Overall: Plovdiv is Bulargia’s second city and though I feel like I’m leaving this town largely unexplored, I saw enough to develop an attachment. We’re well out of the center here and I might have enjoyed something more central even more, but our neighborhood kept our needs met. My feeling is that this town comes alive in the Summer months, as there’s a noticeable uptick in moods and socialization on any sunny and even vaguely warm day. The city is covered in benches and in good weather they all seem to get covered in people. The locals pride themselves as easy going people(a local joke hinges on Spanish siesta culture seeming too demanding to a Bulgarian) of wine and leisure amid a highly hybridized culture with influences reaching even further back than the local preserved Roman aqueducts and threading through the years of Soviet rule.

Food and entertainment: Shamefully underexplored. We dropped in to Cat And Mouse Craft Beer Bar a couple of times and it did not disappoint. They serve domestic and import craft in a cosy two room storefront with additional outdoor seating in front. It’s located in a quasi-bohemian area of The Old Town named Kapana (‘Trap’) for it’s akimbo streets that defy orderly navigation. On the way we stopped for soup at the tiny cafeteria style Soup Pause. The food was delicious and only ran us US$5.57 for two bowls of soup and two plates of rice and vegetables. We also had a nice meal at Hemingway Restaurant. The local food represents a mix of Balkan, Turkish and Greek dishes. It’s meat heavy and leans toward the savory. And¬†there is, of course, wine. I mostly tried the local dry reds; Mavrud, Carbernet Suavignon and Merlot. I’m told they do a good Malbec, but I haven’t crossed paths with it.

Our place: I’m in love with our rental. So much so that she and I considered getting a place together, but ultimately she decided she’s not into open relationships. Seriously, the square footage and layout were pretty ideal. I’d prefer it weren’t on the ground floor and there were the seemingly ubiquitous issues with sewer gas and humidity/mildew, but we found ways to deal with each (at least temporarily). The location is not exciting but it’s exceedingly practical and it’s a 10 minute (and US$0.64) bus ride to The Old Town.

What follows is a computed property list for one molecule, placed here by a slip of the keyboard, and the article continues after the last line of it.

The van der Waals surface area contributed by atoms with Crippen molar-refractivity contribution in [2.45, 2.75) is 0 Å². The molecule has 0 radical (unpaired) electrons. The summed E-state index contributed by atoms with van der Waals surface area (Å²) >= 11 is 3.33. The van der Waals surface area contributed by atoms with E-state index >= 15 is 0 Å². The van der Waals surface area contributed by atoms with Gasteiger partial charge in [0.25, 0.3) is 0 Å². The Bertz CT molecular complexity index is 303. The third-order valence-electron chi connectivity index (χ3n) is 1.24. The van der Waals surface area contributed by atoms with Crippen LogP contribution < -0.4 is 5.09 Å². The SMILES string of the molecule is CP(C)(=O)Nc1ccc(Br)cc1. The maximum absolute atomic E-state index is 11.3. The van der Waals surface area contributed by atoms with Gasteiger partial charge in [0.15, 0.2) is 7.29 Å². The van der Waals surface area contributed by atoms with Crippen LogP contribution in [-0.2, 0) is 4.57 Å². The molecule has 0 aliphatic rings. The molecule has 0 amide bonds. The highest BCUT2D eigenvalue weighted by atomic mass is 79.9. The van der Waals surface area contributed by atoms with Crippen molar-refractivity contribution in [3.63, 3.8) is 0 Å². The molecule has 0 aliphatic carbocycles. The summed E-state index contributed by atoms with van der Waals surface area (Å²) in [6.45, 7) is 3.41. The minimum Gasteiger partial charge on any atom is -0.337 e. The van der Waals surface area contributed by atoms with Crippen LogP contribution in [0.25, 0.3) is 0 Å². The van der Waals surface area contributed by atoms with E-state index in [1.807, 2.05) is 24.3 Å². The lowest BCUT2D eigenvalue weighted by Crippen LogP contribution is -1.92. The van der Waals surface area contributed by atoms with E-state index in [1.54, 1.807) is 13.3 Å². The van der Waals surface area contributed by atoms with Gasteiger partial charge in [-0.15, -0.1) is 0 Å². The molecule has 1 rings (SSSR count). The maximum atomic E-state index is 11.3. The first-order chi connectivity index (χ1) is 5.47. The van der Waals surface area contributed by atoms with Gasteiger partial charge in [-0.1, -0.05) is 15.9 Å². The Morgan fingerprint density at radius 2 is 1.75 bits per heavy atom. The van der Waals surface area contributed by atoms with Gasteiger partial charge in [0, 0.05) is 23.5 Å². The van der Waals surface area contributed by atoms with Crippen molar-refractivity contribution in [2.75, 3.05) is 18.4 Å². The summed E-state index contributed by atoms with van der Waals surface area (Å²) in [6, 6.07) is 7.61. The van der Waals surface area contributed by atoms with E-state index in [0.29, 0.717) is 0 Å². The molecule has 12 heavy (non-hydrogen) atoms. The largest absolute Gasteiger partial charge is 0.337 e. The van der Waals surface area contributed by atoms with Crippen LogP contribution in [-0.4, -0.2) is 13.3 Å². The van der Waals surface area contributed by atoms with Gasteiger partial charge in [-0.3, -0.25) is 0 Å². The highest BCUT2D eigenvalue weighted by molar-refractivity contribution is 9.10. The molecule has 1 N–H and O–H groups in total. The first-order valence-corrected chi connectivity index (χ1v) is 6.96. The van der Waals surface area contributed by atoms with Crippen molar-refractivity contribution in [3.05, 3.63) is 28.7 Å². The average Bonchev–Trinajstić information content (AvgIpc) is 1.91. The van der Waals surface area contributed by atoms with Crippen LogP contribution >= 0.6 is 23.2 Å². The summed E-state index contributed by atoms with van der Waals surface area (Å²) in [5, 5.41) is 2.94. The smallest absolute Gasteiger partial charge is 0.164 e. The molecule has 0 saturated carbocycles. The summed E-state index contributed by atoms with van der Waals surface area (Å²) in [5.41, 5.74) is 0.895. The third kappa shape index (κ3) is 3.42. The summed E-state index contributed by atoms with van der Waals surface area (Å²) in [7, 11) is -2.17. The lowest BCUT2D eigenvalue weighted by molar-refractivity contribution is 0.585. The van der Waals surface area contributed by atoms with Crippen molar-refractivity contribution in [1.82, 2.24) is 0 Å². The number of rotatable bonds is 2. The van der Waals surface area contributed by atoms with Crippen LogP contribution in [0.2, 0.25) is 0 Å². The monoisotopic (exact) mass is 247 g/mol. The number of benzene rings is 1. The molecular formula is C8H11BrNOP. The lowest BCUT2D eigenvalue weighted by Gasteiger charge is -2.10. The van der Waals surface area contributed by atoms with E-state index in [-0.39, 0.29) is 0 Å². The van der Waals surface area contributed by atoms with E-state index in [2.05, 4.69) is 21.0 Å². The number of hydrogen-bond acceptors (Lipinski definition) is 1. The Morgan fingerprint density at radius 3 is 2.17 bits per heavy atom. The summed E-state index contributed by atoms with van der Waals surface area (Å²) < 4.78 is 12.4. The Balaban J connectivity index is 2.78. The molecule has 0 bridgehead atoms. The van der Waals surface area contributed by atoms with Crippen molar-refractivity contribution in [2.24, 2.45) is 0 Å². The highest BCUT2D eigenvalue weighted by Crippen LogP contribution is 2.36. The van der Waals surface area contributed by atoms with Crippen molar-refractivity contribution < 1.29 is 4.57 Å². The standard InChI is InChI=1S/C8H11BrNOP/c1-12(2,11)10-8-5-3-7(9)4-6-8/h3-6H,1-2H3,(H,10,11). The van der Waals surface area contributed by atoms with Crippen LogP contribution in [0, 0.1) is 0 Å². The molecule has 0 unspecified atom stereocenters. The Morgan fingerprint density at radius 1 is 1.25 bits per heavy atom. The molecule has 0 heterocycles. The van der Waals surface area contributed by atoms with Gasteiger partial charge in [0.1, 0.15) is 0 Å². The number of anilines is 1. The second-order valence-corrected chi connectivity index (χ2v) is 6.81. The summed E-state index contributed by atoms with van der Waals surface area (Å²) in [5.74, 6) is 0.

Infrastructure: I noticed a water outage once, but it only lasted for an hour or two. Internet cruised nicely with 30Mbps up and 21 down. Sidewalks are severely uneven in the neighborhood, though the streets are hand swept regularly.

Numbers: The Girlfriend flew back to The States after about 2 weeks in Plovdiv and I stayed on for about 6. Our numbers are an extrapolation of our ~2 weeks of shared costs used to estimate a month’s worth. All in that comes out to US$1,271.97, including US$443.43 in rent. This approach warps things somewhat; we show ~US$85 for tours and US$213 for meals out, which are definitely outsized projections. While I’m often surprised at how high our total was when we left the grocery store, everything else in Plovdiv felt like an extraordinary value.

Speaking of value, the raw values are right there in the ‘Numbers’ link, so play with them however you like to better reflect your hypothetical circumstances.